Philanthropy Podcasts

Would you listen to a Podcast interview with someone who had something interesting to say about philanthropy? Let’s assume you could just click on a link to launch the interview and didn’t have to download anything to iTunes. Would you do it? Who would you like to hear interviews with?

Tom Belford at The Agitator recently criticized Podcasts as the “The Segway of New Media”. Is he right? What’s interesting is that Tom cites a Business Week article that doubts the relevance of Podcasts, yet Business Week has their own philanthropy Podcast series (and this week features an interview with 21/64’s Sharna Goldseker). Elsewhere, we have 501c3 Cast, Britt Bravo’s Big Vision Podcast and a number of nonprofits who are Podcasting to their donors.

What if you had access to interviews with people who are movers and shakers in the philanthropic world? Would you listen in? Who would you want to hear? Let me know.


  1. As with all new technologies, it has less to do with content than with ease of access. If my i-Pod could automatically upload (via Bluetooth, say) the Podcasts I had subscribed to, and it could alert me to their presence during my next workout, of course I would listen to them. But if I have to plug my i-Pod in to my computer, fire up my computer, launch my browser, navigate to my aggregator, etc. then no, it’s not worth it.

    It’s all about putting as few barriers between my desire for content and the content itself. If I could just say it, or even think it, to make it so …

  2. As the producer of a podcast (thanks for the link btw), it might actually surprise you that I agree with Tom’s Segway analogy in some ways. Podcasting hasn’t matched the hype that it initially received from mass media when it first hit the scenes. Though the general public has heard of podcasting, it still isn’t part of most people’s every day lives. But I think that those who have adopted the medium (as producers and listeners/viewers) would argue that it has greatly changed the way they consume media.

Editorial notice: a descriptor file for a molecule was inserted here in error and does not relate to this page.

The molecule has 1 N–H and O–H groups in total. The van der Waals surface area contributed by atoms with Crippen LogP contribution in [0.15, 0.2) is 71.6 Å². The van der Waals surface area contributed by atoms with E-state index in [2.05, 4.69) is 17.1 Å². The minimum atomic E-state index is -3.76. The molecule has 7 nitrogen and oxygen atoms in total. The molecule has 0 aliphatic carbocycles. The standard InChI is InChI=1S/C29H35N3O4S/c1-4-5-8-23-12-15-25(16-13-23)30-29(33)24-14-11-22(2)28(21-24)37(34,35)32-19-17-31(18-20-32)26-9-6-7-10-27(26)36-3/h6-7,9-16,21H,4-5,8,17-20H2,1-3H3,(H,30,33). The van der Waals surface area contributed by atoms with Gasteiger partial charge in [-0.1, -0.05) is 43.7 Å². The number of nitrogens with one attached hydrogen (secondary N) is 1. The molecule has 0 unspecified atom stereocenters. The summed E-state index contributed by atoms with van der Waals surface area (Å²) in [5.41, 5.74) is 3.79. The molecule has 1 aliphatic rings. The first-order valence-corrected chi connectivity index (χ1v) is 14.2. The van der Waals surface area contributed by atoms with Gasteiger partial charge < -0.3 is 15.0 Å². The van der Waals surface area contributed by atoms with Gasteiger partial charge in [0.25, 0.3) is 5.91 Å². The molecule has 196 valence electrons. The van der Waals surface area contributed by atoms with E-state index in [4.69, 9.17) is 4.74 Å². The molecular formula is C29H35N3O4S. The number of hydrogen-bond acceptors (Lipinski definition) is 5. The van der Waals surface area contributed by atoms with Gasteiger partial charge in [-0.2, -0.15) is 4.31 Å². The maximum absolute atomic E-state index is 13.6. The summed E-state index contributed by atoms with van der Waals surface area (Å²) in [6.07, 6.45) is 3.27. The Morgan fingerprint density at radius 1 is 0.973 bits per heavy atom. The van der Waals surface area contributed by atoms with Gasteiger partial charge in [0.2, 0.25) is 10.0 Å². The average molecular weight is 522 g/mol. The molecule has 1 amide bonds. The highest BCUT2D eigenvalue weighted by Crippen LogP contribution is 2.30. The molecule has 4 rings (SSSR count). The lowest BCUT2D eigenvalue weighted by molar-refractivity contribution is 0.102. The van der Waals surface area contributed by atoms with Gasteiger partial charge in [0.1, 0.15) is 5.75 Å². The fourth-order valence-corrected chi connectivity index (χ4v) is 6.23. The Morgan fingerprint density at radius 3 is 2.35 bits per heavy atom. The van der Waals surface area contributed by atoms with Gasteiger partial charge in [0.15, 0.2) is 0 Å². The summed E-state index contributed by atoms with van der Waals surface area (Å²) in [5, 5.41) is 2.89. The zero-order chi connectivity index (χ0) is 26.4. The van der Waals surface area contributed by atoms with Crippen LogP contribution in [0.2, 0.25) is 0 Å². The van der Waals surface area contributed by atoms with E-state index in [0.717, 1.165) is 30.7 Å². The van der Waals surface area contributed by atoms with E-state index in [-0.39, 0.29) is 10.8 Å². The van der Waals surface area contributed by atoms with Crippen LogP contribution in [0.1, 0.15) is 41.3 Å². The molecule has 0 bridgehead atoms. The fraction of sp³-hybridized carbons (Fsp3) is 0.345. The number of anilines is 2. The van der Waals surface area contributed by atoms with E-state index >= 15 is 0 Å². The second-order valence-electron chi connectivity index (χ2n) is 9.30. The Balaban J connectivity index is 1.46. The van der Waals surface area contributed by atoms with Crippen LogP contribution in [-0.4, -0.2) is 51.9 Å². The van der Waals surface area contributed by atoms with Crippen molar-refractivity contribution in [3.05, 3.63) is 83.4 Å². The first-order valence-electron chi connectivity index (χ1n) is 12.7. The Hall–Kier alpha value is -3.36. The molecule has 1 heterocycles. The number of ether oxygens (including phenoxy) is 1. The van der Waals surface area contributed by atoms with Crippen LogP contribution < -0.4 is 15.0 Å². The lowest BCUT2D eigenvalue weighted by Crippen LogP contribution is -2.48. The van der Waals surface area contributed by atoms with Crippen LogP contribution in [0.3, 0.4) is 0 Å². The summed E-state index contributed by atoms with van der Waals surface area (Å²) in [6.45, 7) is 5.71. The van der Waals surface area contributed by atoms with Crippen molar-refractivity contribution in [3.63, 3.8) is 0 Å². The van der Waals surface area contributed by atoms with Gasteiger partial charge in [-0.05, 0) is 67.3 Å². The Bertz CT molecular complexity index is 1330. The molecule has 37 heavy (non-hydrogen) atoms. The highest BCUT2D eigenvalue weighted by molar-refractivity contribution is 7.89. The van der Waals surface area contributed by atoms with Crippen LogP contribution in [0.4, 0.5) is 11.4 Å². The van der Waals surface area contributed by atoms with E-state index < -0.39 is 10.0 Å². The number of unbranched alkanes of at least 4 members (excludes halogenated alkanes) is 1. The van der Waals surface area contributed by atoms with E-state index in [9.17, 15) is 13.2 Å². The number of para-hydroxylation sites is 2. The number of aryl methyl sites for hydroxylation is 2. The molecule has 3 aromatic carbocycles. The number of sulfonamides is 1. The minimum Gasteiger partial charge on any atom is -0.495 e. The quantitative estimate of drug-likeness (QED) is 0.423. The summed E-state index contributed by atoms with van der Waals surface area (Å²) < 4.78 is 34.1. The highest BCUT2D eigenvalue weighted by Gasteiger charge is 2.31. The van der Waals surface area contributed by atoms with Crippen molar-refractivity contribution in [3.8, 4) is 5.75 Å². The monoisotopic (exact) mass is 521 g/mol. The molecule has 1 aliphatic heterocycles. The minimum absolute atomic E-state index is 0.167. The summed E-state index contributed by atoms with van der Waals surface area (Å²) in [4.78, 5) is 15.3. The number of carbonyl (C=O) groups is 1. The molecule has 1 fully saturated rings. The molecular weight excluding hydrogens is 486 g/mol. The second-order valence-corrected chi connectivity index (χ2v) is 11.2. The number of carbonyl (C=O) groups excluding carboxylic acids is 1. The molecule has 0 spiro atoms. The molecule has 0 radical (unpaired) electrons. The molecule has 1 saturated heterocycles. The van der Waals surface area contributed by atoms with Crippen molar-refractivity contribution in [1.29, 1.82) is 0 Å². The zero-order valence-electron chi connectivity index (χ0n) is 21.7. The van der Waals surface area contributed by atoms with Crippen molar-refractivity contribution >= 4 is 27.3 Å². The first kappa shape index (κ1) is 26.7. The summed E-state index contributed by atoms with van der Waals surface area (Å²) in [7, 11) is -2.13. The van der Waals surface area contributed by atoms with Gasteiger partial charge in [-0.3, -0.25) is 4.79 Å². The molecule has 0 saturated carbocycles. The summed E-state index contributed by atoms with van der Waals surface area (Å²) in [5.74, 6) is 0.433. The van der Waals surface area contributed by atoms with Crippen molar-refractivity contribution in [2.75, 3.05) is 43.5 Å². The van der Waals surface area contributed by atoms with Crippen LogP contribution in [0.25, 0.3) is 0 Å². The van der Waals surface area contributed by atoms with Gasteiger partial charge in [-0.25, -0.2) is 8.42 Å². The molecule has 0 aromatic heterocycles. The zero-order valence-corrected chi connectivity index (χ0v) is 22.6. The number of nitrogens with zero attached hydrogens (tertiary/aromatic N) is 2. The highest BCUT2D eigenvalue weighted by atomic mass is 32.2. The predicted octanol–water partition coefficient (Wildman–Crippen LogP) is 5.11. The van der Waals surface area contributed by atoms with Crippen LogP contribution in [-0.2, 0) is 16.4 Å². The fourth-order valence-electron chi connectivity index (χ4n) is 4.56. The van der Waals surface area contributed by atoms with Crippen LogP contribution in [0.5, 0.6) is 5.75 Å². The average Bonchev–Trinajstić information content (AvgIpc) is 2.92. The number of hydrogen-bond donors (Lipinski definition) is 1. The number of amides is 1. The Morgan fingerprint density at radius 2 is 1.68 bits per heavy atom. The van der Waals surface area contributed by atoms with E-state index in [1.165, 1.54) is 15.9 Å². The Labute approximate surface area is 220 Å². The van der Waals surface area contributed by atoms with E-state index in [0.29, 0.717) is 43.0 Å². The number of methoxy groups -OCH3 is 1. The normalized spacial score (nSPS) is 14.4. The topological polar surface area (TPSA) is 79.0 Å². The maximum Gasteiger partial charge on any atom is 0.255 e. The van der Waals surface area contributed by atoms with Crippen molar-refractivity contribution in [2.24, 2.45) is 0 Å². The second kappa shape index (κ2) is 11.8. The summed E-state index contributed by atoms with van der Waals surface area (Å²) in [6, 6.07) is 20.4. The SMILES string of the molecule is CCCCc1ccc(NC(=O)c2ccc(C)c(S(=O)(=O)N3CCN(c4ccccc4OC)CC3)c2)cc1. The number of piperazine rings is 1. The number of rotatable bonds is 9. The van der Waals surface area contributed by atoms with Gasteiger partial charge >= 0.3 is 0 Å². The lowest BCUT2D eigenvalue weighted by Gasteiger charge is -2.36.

Podcasting is better suited to serve the long tail, niche groups with special interests. As publishing and listening tools continue to get better, I think we will see the medium fill that role even better. This is where the nonprofit sector can benefit from podcasting. Syndicated media that is cheep, effective, and easy to share.

  3. Your site looks terrific. Great to see the wide range of topics in philanthropy represented here. I am recording my first podcast today so I am in the thick of your question (and maybe some actual insights soon.) Two comments: 1.) I am thinking of podcasts more as streaming media that you can listen to as a different voice when you get to someone’s web page. The podcasts I am doing will be offered by Community Foundations of America to community foundations as a way to spice up their websites. 2.) The Business Week series is sooo poorly produced (they don’t even edit out the phone ringing at the beginning of an interview!) I think these things have got to get to the point quickly and let listeners know why might want to hang on.
    (And thanks for the link!)

  4. Podcasts–although a “new” technology–are really just a return to the oral tradition in a high tech package. All interesting audio is based on story, and that would be the value to me…freeing stories about philanthropy from various perspectives. I’d want to hear from donors, beneficiaries, nonprofits, foundations, government officials…they all make up the “world” of philanthropy and have stories to contribute.

    It’ll always be a niche market, but for those of us in it, I feel it would have tremendous value.